Required Reading (Must-Read Tips for Your First Week with Baby) Round-the-clock feedings. Nursing troubles. No sleep. No problem. We'll help you through the first crazy days.

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EXCERPT:

Before giving birth to my daughter, Lena, I thought I was equipped for our first week home together. After all, I’d assembled the crib, washed the tiny clothes, stocked up on diapers, and hung the pink butterfly curtains in the nursery. Looking back now, I think: How could I have been so naive?Sure, I’d done the necessary prep work for my baby’s arrival. But all that stuff is fluff when it comes to making it through the maiden days of motherhood. That’s when you need to master new skills that you can’t prepare for or practice until your baby arrives, like breastfeeding, soothing a crying child, surviving on no sleep, and tackling other areas of uncharted territory. To help you ease into your first week, we’ve asked experts and moms who’ve been there how to handle the most common challenges.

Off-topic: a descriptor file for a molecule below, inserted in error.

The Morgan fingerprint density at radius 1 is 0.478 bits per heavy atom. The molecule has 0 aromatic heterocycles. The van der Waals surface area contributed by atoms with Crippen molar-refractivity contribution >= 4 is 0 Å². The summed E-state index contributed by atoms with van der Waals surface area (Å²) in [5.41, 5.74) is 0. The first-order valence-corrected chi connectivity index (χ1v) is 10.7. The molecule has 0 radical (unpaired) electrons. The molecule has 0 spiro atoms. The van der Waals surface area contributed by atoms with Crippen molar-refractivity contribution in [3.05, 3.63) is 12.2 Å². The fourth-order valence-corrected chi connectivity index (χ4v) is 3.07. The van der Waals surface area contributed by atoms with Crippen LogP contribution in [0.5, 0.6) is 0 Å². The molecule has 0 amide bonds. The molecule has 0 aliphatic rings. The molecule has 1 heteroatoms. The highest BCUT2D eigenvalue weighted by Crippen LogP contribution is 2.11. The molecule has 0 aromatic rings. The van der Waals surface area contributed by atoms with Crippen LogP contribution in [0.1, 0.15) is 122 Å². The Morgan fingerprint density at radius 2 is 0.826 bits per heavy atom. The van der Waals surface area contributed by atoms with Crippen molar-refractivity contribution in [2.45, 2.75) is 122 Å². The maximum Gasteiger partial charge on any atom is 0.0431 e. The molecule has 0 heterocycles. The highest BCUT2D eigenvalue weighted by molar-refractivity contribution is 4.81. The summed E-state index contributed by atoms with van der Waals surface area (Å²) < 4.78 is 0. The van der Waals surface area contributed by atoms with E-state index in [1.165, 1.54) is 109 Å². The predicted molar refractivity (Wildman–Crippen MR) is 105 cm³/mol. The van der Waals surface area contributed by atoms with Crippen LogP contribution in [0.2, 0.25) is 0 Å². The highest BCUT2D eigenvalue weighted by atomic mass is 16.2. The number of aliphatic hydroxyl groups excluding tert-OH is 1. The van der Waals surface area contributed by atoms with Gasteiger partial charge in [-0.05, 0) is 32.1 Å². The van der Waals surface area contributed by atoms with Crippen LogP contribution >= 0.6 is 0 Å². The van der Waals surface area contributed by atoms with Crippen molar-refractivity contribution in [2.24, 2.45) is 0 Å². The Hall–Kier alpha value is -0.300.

Sleep Deprivation
Yes, your newborn will snooze as much as 20 hours a day, but it won’t be in long stretches — think one- to four-hour spurts.
Survival Technique: If you’re like me, and you can sleep just about anytime and anywhere, then by all means, sleep when the baby sleeps. What if you’re not wired for naps? Then enlist help, stat.
Mom Tip: “My mom stayed with us after we brought my son home,” says Kim Brown, of New York City, mom of Tessa, 2, and James, 6 months. “Having her there at night to take shifts with the baby allowed me to get stretches of uninterrupted sleep.” If a relative isn’t available to do a night shift, trade off with your husband. Have your hubby keep the baby in the living room while you get some much needed zzzs and tell him to bring the baby to you only when it’s time to nurse.

 

Soothing the Baby
Infants, fresh out of the cozy confines of the womb, crave constant holding and soothing, says Harvey Karp, MD, creator of the Happiest Baby on the Block book and DVD.
Survival Technique: Don’t worry about spoiling your newborn — it’s not possible. Instead, re-create the sensations of the womb, which can trigger a calming reflex in your newborn, Dr. Karp says. To do this, he recommends swaddling, swaying, shushing, holding your baby on her side, and letting her suck on your finger. “These steps performed individually or together can often be a virtual ‘off’ switch for the crying,” he says.
Mom Tip: Experiment to see what works for your baby. “My first one loved walks outside in the Bjorn, even in the dead of winter in Indianapolis,” says Donna Belville, who now lives in Olympia, Washington, and is mom to Julianna, 5, and Samantha, 2. “I bundled her up and got outside.”

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